GUEST COLUMN A great dining program is a community effort

I am pleased to announce that MIT’s new House Dining Program is off to a great start, and I am looking forward to seeing the program develop over the coming year. The best news may be that the students are telling us that they are very happy with the food, but there are many other things to be pleased with, including the renovated dining halls and the ability to offer breakfast and lunch.

Keeping this dining program great is a community effort. The Division of Student Life’s Office of Campus Dining and Bon Appétit are ultimately responsible, but we need you to let us know what you enjoy and where you would suggest changes or improvements. The observations, questions, requests, and (respectful and constructive) criticisms of those who eat in the dining halls are really important to this program. So I want to thank the many students who have already taken the time to let us know their thoughts.

I want to offer some information on feedback that we have received: three aspects of the new program that students have applauded, and three where you have asked for improvement or change.

Three things you say are going well

1. Appealing food. Students are happy with the quality and variety in the dining halls.

2. Eating together. Housemasters and students alike have reported that it’s really nice to see the dining halls full of students talking and socializing over a meal. It’s wonderful to see the GRTs, housemasters, faculty, and staff at the tables, as well.

3. All-you-care-to-eat service is being well received. I have personally spent a lot of time in the dining halls and am seeing students at the different stations try a variety of cuisines.

Three aspects where you asked for change or improvement

1. The online menus have not been posted consistently. We realize that this has been frustrating to many, and Bon Appétit is working to correct this problem. Keep in mind, online menus may occasionally vary from what is offered in the dining hall if and when the chef finds something fresh and local to add or substitute that day.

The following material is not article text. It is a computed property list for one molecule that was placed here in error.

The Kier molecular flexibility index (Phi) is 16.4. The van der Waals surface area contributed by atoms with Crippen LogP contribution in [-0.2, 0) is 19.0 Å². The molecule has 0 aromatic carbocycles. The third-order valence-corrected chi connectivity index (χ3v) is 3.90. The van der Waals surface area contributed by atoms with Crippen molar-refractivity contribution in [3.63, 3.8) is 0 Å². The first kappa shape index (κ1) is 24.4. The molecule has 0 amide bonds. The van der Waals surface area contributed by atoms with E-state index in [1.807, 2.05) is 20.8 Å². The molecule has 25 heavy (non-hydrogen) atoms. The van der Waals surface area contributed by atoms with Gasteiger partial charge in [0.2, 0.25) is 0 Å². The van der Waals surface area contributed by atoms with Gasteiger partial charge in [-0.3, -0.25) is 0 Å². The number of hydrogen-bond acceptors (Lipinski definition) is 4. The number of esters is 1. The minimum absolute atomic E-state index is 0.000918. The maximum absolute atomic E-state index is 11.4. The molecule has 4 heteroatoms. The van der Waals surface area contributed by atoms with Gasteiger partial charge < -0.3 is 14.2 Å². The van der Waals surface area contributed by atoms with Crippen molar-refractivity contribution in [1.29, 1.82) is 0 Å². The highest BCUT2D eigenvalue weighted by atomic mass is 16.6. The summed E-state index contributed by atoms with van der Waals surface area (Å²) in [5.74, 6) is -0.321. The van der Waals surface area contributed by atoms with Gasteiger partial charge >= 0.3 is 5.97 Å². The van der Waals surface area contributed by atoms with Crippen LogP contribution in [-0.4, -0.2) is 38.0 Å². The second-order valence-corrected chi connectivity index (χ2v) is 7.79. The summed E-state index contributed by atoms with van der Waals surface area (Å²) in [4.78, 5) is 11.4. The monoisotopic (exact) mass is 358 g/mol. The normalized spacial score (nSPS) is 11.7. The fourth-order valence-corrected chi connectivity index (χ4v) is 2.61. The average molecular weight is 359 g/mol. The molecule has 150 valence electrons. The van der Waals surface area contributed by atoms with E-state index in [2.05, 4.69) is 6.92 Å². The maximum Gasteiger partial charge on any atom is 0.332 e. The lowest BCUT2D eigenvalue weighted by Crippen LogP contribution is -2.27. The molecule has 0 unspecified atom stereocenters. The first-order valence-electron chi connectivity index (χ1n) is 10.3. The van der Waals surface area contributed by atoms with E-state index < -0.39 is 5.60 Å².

2. Some of the specialty stations were delayed during the first weeks. I am happy to report that all but two stations are now up and running. The crepe station in McCormick and the rotisserie station in Simmons still need specialty equipment, but we are working with Bon Appétit to resolve this as soon as possible.

3. Hours of operation for breakfast and brunch. The new House Dining Committee, which has a significant number of student representatives on it, will be addressing system-wide issues such as service hours. Stay tuned for more news as this committee begins its work.

I want to thank Bon Appétit for their hard work during orientation, the hurricane, and the official rollout of this program. As important, thanks again to the students who have taken the time to let us know what they think. Keep sharing your positive comments, as well as your suggestions for improvement, by contacting us at foodstuff@mit.edu. Both are helpful.

We appreciate your thoughtfulness, your ideas — and your patience. Please know that we are listening so that, together, we can make this one of the finest campus dining programs.

Henry J. Humphreys is the senior associate dean for student life.

1 Comment
Anonymous over 10 years ago

"all-you-care-to-eat" -- When did the Language Poolice ban the phrase "all you can eat"?

I'm going to start calling it "all you're physically able to cram into your stomach before it comes back up".